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Hoffmann, R. A wiki for the life sciences where authorship matters. Nature Genetics (2008)

Intrathecal cytotoxic T-cell immunotherapy for metastatic leptomeningeal melanoma.

A 49-year-old patient with primary, recurrent melanoma on the lower extremity developed metastatic leptomeningeal melanoma that did not respond to treatment with radiation therapy or intrathecal interleukin 2 (IL-2). Disease was characterized by neurological symptoms, including loss of hearing, loss of short-term memory, and gait disturbance. CD8+ CTLs were generated in vitro using autologous dendritic cells pulsed with peptides from the melanoma-associated antigens tyrosinase (145-156), Melan-A/MART-1 (26-35), and gp100/Pmel 17 (209-217). The CTLs exhibited up to 74% specific lysis against peptide-pulsed autologous EBV-transformed B cells, with Melan-A-specific CTLs yielding the greatest lytic activity. CD8+ CTLs possessed a type 1 cytokine profile, expressing tumor necrosis factor alpha and IFNgamma but not IL-4. Infusions of CTLs were supported with systemic low-dose IL-2 administration. 111In labeling and computerized gamma imaging were used to monitor the distribution of CTLs up to 48 h after infusion. Intra-arterial delivery via the right carotid artery was followed by redistribution of the CTLs to the lungs, liver, and spleen within 16 h. In contrast, delivery via an indwelling Ommaya reservoir resulted in prolonged retention of CTLs within the brain for at least 48 h after infusion. Marked but transient elevations in tumor necrosis factor alpha, IFN-gamma, and IL-6 in the cerebrospinal fluid were observed within 4 h of CTL infusion. There was no evidence of tumor progression throughout the treatment period, and clinically the patient showed some resolution of neurological symptoms.[1]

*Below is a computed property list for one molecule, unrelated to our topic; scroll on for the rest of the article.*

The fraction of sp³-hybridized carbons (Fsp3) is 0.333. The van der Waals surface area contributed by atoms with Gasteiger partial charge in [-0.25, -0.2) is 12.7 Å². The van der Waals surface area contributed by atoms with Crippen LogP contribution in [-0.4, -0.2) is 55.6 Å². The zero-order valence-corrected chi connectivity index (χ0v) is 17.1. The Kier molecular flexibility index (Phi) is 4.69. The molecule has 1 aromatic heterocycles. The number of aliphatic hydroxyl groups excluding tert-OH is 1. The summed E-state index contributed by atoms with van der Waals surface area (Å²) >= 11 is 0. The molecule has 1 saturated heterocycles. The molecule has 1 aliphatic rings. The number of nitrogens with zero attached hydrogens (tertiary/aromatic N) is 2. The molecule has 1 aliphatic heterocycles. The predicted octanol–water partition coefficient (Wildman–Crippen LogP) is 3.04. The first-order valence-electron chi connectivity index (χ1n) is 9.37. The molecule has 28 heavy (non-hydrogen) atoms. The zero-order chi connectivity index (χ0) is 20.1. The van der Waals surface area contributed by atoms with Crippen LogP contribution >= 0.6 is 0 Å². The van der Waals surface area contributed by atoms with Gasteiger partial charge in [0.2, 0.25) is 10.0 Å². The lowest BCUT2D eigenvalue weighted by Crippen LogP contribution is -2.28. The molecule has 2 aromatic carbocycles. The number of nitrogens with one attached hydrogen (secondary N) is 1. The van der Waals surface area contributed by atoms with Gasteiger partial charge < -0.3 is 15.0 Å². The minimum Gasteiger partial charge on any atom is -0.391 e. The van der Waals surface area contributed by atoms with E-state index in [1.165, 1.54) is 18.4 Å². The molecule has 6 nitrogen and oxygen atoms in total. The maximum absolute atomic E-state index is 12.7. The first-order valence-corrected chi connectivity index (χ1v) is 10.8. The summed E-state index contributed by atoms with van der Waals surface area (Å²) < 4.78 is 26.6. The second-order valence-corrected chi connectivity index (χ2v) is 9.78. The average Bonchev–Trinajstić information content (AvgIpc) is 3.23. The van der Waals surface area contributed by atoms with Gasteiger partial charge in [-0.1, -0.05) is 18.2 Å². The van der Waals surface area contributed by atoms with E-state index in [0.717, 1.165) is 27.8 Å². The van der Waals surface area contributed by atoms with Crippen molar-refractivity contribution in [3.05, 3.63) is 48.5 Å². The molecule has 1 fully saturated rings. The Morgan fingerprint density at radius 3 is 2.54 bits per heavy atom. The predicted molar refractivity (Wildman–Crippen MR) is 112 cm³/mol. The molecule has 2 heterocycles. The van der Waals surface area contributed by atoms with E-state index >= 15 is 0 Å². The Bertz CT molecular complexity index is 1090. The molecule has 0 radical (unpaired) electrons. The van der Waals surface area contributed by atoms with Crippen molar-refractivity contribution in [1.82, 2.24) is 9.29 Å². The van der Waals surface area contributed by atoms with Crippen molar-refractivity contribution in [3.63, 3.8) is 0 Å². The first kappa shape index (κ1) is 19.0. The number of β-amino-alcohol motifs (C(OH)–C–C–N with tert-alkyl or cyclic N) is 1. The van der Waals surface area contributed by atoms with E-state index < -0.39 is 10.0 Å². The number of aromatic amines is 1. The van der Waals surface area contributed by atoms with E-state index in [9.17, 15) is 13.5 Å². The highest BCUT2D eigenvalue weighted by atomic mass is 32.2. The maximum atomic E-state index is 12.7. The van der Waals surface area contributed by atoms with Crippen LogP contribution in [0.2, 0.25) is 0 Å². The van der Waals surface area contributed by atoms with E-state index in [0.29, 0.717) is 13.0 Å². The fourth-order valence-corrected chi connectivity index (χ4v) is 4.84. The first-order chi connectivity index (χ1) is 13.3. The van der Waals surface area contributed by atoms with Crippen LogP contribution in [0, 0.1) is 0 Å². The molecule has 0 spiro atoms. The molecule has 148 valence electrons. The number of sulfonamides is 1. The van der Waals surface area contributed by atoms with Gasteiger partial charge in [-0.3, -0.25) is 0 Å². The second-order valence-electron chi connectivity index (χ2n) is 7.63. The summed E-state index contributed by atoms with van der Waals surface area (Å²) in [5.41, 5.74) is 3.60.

1. Intrathecal cytotoxic T-cell immunotherapy for metastatic leptomeningeal melanoma. Clemons-Miller, A.R., Chatta, G.S., Hutchins, L., Angtuaco, E.J., Ravaggi, A., Santin, A.D., Cannon, M.J. Clin. Cancer Res. (2001) [Pubmed]
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